'Where [the roman road] crosses the downs, the line is marked by Caesar's Belt, a strip of woodland as straight as the road, narrow indeed but more than three miles long. in this hot noon-day the trees of the Belt were looped and netted with darkest shadow. The sun lay outside, the shadows inside the trees. All was still, save for the grasshoppers and the falling finch song of the yellow-hammer on the thorn.'
Caesar’s Belt is a formed over a branch of the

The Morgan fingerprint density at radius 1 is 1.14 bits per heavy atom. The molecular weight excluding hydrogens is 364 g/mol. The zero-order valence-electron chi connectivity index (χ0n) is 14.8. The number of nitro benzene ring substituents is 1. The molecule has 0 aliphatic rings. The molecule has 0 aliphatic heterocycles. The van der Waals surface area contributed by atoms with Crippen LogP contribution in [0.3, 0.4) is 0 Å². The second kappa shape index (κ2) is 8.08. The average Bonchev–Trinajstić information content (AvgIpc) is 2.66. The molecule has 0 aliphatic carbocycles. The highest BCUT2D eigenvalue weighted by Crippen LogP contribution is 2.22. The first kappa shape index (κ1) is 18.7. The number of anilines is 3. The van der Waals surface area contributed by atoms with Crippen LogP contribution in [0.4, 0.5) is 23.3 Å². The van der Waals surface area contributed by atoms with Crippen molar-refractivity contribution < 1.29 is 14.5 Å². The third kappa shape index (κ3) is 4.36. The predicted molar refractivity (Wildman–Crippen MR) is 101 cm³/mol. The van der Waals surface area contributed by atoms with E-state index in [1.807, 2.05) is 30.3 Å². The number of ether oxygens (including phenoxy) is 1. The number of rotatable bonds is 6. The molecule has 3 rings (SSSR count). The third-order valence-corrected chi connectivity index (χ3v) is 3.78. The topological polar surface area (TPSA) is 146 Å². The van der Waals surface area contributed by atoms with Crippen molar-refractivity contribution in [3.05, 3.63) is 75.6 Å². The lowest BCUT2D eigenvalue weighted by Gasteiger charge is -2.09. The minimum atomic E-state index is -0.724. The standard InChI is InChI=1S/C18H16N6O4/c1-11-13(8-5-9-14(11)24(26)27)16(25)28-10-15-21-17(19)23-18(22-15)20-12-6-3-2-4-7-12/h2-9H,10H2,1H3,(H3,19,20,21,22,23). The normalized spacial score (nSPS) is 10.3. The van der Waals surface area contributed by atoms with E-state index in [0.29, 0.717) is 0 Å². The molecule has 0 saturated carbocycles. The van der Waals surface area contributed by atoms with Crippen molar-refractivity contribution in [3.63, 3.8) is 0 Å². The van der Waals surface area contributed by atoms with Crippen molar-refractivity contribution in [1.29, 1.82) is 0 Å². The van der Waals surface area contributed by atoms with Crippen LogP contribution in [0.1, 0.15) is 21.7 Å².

Portway group of Roman roads, which
connected what is now London with Silchester, Bristol, Wales, and other parts of the south of England including Southampton and
Porchester. The name ‘Portway’ is not
Roman, there being no known Roman name.
Also we are not sure which Caesar
(emperor) the belt belonged to!
The rabbits on the journey to Efrafa entered the Belt somewhere around here and Dandelion told the story of 'El-ahrairah and the Black Rabbit' on the edge of a spinney jutting out from the southern side of this woodland, probably no more than a hundred metres from this spot.